Dec 18, 2014

Scientists put worm brain in robot body

posted by Larra Morris

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The group of scientists who created the Open Worm Project have successfully mapped the connections of all 302 neurons in a roundworm's brain, simulated them as a piece of computer software, and uploaded that software to a LEGO robot. So now there's a LEGO robot that acts like a worm.
via Geekologie

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Dec 17, 2014

How to create mushroom designs on an oscilloscope signal detector using sound

posted by Larra Morris

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Electronic musician Jerobeam Fenderson has created a video tutorial demonstrating how to draw mushroom-like designs on an oscilloscope signal-detecting machine using only sound. The tutorial does require some prior knowledge of the machine, but the results are still impressive even for the uninitiated.
via Laughing Squid

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Dec 17, 2014

The Navy’s new robot looks and swims just like a shark

posted by Larra Morris

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The American military does a lot of work in the field of biomimicry, stealing designs from nature for use in new technology. After all, if you’re going to design a robot, where better to draw inspiration than from billions of years of evolution? The latest result of these efforts is the GhostSwimmer: The Navy’s underwater drone designed to look and swim like a real fish, and a liability to spook the bejeezus out of any beach goer who’s familiar with Jaws.

The new gizmo, at five feet long and nearly 100 pounds, is about the size of an albacore tuna but looks more like a shark, at least from a distance. It’s part of an experiment to explore the possibilities of using biomimetic, unmanned, underwater vehicles, and the Navy announced it wrapped up testing of the design last week.
via Wired

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Image: Edward Guttierrez/US Navy 

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Dec 17, 2014

4 seconds of body cam video can reveal a biometric fingerprint, study says

posted by Larra Morris

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Researchers say they can have computers examine body camera video footage and accurately identify a person wearing a body-mounted device in about four seconds, according to a recently released paper. The authors of the study had their software look at biometric characteristics like height, stride length, and walking speed to find the identity of the person shooting the footage. As they point out, this could have both positive and negative implications for civilians, law enforcement, and military personnel if they're using body-mounted cameras. (It's important to note that this research paper, Egocentric Video Biometrics, was posted to the arXiv repository. As such, it's not considered a final, peer-reviewed work.)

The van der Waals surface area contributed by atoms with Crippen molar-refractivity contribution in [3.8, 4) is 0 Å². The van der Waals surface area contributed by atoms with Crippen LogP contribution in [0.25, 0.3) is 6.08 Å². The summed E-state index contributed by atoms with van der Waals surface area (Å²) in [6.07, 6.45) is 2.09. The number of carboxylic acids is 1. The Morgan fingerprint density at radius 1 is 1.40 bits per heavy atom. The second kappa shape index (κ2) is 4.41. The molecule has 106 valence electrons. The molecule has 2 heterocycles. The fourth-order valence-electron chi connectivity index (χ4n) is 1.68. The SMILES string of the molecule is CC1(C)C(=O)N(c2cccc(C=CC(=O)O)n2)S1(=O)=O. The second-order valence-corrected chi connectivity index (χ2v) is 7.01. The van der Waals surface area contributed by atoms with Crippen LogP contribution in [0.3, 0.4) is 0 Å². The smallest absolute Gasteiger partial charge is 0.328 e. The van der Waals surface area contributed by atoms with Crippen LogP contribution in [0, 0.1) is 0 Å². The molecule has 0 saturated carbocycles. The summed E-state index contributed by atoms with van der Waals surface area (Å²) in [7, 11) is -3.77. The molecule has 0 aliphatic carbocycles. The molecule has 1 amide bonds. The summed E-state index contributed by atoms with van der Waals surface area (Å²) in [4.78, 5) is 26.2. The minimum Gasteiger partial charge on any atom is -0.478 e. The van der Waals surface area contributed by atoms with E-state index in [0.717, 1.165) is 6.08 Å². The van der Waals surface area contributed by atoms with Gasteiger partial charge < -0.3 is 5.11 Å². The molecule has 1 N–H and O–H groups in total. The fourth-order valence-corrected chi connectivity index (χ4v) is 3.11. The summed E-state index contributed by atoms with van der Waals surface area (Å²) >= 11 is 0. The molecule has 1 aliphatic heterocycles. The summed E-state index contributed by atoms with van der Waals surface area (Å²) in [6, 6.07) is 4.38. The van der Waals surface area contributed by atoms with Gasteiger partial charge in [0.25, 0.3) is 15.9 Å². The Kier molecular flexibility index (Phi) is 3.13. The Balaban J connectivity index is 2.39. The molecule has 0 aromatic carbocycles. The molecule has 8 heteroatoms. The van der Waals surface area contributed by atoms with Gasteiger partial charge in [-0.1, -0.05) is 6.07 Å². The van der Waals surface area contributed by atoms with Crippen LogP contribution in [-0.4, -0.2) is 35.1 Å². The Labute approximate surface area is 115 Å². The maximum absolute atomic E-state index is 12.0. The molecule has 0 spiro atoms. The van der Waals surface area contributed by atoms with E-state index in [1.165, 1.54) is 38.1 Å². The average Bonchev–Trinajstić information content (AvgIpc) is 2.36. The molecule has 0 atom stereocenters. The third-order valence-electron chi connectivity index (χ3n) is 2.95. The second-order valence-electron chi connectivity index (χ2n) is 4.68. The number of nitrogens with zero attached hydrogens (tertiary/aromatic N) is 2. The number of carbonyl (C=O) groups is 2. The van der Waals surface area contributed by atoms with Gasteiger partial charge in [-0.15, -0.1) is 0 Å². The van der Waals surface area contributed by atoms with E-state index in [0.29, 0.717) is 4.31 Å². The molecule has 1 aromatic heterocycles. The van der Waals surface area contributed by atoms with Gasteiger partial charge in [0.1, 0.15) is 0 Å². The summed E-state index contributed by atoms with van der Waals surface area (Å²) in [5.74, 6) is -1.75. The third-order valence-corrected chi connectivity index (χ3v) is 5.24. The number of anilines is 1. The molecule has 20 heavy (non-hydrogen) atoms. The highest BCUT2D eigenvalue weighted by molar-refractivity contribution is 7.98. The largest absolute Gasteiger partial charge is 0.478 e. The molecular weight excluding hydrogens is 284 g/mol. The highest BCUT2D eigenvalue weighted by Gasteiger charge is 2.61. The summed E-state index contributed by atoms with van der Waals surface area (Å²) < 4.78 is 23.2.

via Ars Technica

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Image: Marek Ziolkowski

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Dec 16, 2014

Could Cinderella's glass slippers physically exist without shattering?

posted by Larra Morris

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Now, let's talk about failure. No, not about Cinderella's failure to keep her shoes on her feet, but about mechanical failure. Whenever we design something that needs to bear force, we test for various possible modes of failure and try to ensure that our object is strong against all of them.

Now, one possible way the slippers could break is by yielding to the compressive stress arising due to Cinderella's weight. But will that happen?
via Gizmodo

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Dec 16, 2014

The Cicret Bracelet, a bracelet that projects an interactive touchscreen display on its wearer’s forearm

posted by Larra Morris

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The Cicret Bracelet is a wrist-worn wearable device that projects the screen of its wearer’s smartphone on their forearm, creating a sort of skin-based touchscreen display. The futuristic device, which is currently seeking donations, allows users to interact with their phone’s apps without removing their handset from their pocket. It’s even waterproof, so wearers can interact their smartphone in the tub.
via Laughing Squid

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Dec 16, 2014

Study shows magazines in doctors' offices are old because you keep stealing the new ones

posted by Larra Morris

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The British Medical Journal has published a paper investigating the lack of up to date magazines in the waiting rooms of medical practices. It's because the new ones walk out the door.

Results: 47 of the 82 magazines with a visible date on the front cover were aged less than 2 months. 28 of these 47 (60%) magazines and 10 of the 35 (29%) older magazines disappeared (P=0.002). After 31 days, 41 of the 87 (47%, 95% confidence interval 37% to 58%) magazines had disappeared. None of the 19 non-gossipy magazines (the Economist and Time magazine) had disappeared compared with 26 of the 27 (96%) gossipy magazines (P<0.001). All 15 of the most gossipy magazines and all 19 of the non-gossipy magazines had disappeared by 31 days. The study was terminated at this point.

Conclusions: General practice waiting rooms contain mainly old magazines. This phenomenon relates to the disappearance of the magazines rather than to the supply of old ones. Gossipy magazines were more likely to disappear than non-gossipy ones.
via Boing Boing

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